Rare mutation could lead to the next blockbuster cholesterol drug

| April 12, 2013
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Credit: Flickr/ ms.Tea
This article or excerpt is included in the GLP’s daily curated selection of ideologically diverse news, opinion and analysis of biotechnology innovation.

The following is an excerpt.

When Sharlayne Tracy showed up at the clinical suite in the University of Texas (UT) Southwestern Medical Center in Dallas last January, the bandage wrapped around her left wrist was the only sign of anything medically amiss. The bandage covered a minor injury from a cheerleading practice led by Tracy, a 40-year-old African American who is an aerobics instructor, a mother of two and a college student pursuing a degree in business. “I feel like I’m healthy as a horse,” she said.

Indeed, Tracy’s well-being has been inspiring to doctors, geneticists and now pharmaceutical companies precisely because she is so normal. Using every tool in the modern diagnostic arsenal — from brain scans and kidney sonograms to 24-hour blood-pressure monitors and cognitive tests — researchers at the Texas medical centre have diagnostically sliced and diced Tracy to make sure that the two highly unusual genetic mutations she has carried for her entire life have produced nothing more startling than an incredibly low level of cholesterol in her blood. At a time when the target for low-density lipoprotein (LDL) cholesterol, more commonly called ‘bad cholesterol’, in Americans’ blood is less than 100 milligrams per decilitre (a level many people fail to achieve), Tracy’s level is just 14.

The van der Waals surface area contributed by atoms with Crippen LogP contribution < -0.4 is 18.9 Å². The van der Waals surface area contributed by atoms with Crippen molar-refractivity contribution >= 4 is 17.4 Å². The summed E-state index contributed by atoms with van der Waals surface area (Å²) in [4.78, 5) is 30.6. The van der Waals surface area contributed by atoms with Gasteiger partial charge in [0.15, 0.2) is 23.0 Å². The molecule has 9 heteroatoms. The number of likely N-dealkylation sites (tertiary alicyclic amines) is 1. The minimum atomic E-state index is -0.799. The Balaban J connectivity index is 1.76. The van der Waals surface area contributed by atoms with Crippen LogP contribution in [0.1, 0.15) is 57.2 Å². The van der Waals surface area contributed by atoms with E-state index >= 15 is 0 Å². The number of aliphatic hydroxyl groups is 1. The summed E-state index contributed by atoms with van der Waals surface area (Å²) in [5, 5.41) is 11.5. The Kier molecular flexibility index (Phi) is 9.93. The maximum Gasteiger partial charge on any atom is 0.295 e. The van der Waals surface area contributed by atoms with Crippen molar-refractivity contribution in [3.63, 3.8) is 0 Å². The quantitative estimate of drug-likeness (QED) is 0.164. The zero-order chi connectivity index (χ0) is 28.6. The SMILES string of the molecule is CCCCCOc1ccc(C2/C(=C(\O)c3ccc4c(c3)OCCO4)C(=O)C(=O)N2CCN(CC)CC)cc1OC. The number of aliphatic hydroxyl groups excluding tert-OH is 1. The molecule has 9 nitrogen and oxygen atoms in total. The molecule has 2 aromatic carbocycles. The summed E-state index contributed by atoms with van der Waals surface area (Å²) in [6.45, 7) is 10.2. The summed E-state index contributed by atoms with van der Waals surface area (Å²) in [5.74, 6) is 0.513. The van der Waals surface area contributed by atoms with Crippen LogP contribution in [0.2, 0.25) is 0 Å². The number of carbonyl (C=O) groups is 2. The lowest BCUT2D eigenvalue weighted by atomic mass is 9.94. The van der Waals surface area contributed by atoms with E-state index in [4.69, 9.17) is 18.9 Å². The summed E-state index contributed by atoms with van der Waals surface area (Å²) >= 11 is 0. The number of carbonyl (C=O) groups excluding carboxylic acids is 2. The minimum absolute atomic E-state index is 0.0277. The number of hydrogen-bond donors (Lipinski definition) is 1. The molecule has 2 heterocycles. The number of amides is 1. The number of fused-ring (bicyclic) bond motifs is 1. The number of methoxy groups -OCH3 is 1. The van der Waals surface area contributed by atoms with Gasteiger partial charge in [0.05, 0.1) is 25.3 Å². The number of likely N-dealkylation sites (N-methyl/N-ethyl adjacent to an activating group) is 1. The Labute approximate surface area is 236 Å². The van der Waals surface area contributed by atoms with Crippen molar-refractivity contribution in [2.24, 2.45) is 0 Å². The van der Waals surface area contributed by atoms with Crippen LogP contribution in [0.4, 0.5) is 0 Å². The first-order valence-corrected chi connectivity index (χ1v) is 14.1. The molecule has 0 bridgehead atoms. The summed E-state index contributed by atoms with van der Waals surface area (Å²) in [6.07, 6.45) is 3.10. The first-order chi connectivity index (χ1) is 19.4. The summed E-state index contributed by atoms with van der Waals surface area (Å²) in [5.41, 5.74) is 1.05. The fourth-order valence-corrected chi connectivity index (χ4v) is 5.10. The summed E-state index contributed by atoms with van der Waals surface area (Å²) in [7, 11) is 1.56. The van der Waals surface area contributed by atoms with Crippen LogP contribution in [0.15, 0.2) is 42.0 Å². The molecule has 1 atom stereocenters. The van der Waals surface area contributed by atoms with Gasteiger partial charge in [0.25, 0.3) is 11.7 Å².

Read the full article here: Genetics: A gene of rare effect

The GLP featured this article to reflect the diversity of news, opinion and analysis. The viewpoint is the author’s own. The GLP’s goal is to stimulate constructive discourse on challenging science issues.

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